The U.S. Coast Guard (USCG) continues to make progress in developing an appropriate regulatory scheme for Floating Production, Storage, and Offloading (FPSO) systems. The USCG has worked closely with the U.S. Minerals Management Service (MMS) and the affected marine industry to clarify the applicability of USCG regulations to FPSOs. On December 7, 1999 the USCG proposed new regulations for FPSOs as part of a major rewrite of the Outer Continental Shelf (OCS) Activities requirements in Title 33, Code of Federal Regulations (CFR), Subchapter N. These proposed regulations provide additional clarification of the USCG's regulatory scheme for FPSOs but will require further refinement as the rulemaking process continues. The USCG has formed an internal project team to address continuing questions on FPSOs and determine the extent of needed regulatory changes and policy guidance. Finally, the USCG has reaffirmed the applicability of the Oil Pollution Act of 1990 (OPA-90) to FPSOs. This determination will have a significant impact on the design and construction of FPSOs should they be approved for use on the U.S. Gulf of Mexico (GOM) OCS.


This paper strictly reflects the opinions of the authors and does not represent the official position of the U.S. Coast Guard or the U.S. MMS. Requests for official determinations regarding regulatory requirements applicable to FPSOs proposed for use on the U.S. OCS should be referred in writing to the appropriate agency.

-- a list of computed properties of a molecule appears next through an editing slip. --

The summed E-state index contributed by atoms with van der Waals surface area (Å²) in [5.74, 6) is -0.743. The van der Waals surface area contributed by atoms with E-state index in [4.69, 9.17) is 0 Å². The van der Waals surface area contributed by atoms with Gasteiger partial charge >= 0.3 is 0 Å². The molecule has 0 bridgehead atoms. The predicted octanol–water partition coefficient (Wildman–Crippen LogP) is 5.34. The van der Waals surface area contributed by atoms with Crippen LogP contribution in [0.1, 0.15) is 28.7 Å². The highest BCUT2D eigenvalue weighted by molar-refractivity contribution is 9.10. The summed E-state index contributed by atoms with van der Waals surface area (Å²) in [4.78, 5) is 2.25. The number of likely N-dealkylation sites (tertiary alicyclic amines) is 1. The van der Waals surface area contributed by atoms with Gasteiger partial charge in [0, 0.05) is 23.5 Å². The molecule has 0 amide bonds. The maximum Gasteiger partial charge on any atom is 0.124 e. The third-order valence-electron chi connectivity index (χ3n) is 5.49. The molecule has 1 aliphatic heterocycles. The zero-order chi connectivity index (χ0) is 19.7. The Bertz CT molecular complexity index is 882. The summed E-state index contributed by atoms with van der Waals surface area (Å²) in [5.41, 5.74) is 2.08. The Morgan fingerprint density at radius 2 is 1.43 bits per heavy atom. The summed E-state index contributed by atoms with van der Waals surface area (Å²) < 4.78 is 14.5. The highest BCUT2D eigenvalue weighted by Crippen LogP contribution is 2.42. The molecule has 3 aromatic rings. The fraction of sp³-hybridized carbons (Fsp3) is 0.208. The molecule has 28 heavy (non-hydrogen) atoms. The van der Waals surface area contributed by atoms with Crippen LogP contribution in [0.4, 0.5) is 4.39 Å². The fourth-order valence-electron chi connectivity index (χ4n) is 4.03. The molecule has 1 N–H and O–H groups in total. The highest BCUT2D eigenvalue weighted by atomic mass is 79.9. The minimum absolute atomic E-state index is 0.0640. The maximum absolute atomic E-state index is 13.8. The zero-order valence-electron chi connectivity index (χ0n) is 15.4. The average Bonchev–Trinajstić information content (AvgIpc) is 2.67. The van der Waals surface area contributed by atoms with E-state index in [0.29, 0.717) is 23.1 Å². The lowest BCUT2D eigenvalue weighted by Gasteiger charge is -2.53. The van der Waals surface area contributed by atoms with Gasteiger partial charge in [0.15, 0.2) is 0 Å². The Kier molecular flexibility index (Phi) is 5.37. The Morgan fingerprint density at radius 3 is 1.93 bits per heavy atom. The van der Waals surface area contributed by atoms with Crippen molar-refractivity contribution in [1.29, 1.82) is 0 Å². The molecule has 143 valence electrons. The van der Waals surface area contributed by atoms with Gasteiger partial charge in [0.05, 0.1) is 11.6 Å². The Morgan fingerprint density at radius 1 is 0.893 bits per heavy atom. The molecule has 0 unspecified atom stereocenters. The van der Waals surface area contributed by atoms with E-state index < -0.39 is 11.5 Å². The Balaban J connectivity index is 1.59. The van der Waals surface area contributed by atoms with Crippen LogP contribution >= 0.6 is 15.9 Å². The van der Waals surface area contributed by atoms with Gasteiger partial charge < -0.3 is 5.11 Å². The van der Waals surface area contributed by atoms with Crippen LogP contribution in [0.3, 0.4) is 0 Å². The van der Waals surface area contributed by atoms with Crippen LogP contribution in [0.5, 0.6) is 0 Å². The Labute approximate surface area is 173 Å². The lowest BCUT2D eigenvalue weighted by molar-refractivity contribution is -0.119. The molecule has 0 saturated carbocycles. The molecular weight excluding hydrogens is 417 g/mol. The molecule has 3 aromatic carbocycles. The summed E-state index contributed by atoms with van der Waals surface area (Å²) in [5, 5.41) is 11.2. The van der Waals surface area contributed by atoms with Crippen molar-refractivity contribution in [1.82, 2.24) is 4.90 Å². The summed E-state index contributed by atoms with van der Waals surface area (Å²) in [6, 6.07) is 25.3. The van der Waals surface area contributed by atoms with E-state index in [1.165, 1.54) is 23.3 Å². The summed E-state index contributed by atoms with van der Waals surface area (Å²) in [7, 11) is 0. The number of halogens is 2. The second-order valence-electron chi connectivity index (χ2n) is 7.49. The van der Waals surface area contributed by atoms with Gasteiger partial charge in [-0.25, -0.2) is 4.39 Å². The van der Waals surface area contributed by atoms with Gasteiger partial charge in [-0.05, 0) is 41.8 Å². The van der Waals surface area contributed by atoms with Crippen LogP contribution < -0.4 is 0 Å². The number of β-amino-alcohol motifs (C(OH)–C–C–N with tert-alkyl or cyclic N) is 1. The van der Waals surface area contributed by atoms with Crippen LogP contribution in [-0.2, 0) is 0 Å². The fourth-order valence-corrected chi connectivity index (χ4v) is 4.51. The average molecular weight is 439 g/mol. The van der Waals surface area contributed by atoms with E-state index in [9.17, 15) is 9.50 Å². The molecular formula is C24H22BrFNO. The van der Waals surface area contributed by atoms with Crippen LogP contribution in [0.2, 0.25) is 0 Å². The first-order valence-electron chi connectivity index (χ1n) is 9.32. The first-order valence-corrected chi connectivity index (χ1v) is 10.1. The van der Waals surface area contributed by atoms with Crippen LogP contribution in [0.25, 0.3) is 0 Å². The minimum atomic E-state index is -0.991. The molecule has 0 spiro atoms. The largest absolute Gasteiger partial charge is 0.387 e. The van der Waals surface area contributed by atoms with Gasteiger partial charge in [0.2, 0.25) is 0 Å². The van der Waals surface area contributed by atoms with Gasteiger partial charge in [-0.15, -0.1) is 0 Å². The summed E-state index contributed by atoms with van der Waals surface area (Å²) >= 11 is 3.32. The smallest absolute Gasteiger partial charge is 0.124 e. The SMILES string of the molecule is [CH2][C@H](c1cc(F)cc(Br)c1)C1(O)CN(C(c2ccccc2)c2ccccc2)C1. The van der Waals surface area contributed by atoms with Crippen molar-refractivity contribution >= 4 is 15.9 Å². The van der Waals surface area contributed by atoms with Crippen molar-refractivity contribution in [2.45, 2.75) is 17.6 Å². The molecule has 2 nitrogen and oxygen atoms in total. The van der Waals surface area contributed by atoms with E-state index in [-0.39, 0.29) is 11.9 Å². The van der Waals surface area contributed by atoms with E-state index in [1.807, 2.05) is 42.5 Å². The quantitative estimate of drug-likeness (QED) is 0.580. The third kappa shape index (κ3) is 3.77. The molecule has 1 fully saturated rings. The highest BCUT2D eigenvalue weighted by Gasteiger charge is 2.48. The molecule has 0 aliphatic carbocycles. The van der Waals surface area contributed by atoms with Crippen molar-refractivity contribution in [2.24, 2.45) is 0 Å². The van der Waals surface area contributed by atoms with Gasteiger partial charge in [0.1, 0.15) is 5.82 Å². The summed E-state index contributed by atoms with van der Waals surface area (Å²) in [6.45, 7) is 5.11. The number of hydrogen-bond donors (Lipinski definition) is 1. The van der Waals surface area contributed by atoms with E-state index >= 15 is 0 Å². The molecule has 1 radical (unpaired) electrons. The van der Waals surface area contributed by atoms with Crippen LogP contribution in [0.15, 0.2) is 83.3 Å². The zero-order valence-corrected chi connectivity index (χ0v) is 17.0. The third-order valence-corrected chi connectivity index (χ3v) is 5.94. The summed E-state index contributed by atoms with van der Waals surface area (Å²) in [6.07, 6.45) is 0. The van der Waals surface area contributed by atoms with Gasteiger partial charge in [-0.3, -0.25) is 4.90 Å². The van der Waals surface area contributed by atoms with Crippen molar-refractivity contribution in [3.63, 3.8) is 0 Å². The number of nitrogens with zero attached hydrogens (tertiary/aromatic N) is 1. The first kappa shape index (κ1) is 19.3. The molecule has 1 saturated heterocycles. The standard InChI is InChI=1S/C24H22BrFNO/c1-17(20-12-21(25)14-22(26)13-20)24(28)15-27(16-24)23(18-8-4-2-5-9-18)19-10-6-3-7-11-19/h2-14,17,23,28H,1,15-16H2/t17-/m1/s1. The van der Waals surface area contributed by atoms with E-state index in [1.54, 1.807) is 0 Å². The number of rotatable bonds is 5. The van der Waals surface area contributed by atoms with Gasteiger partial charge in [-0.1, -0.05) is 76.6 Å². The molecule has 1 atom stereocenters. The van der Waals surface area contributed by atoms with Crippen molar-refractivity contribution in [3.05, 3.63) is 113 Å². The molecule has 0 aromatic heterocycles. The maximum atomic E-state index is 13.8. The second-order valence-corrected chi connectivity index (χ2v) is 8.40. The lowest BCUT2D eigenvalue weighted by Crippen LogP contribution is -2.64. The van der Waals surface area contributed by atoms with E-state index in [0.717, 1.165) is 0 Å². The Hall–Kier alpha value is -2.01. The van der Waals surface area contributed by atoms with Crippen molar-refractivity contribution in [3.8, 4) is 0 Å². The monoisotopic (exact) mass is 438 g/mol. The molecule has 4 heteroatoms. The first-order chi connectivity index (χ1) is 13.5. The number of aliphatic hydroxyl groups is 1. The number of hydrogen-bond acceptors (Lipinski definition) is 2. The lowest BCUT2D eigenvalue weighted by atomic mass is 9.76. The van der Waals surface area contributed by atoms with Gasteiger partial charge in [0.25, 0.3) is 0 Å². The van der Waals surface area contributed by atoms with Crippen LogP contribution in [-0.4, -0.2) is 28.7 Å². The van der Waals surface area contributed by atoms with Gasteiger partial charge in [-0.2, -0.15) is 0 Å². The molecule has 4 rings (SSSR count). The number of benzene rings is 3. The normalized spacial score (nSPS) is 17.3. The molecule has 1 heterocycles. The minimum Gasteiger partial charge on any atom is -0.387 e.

A number of new developments have occurred since Daughdrill and Brown1 discussed the fundamental USCG regulatory scheme for FPSOs in 1999. On February 2, 2001, the MMS released the final Environmental Impact Statement (EIS) on the proposed use of FPSOs on the Gulf of Mexico OCS (Central and Western Planning Areas)2. Publication of the final EIS prepares the MMS to make a programmatic decision on the possible use of FPSOs within the study area. Actual FPSO project proposals are likely in the near future should the MMS accept the conceptual use of FPSOs in the deepwater OCS areas of the Western and Central Planning Areas of the Gulf of Mexico. Should this occur, both MMS and the USCG would be pressed by FPSO designers, builders and operators to rapidly clarify the U.S. regulatory scheme for these specialized vessels.


In 1999, Regg3 described the framework of the expected MMS regulatory scheme applicable to FPSOs. Likewise, Daughdrill and Brown1 outlined the expected USCG regulatory scheme for FPSOs based upon information available at that time. Both papers agreed that U.S. government regulation of FPSOs would be a joint process involving both the MMS and the USCG. These original assessments of the regulatory landscape have remained generally accurate, however both agencies have made additional progress in clarifying the regulatory requirements for FPSOs in the intervening years.

The Memorandum of Understanding (MOU) between the USCG and MMS remains the cornerstone document that defines the jurisdictional relationship between the agencies on FPSOs and other fixed and floating offshore structures.

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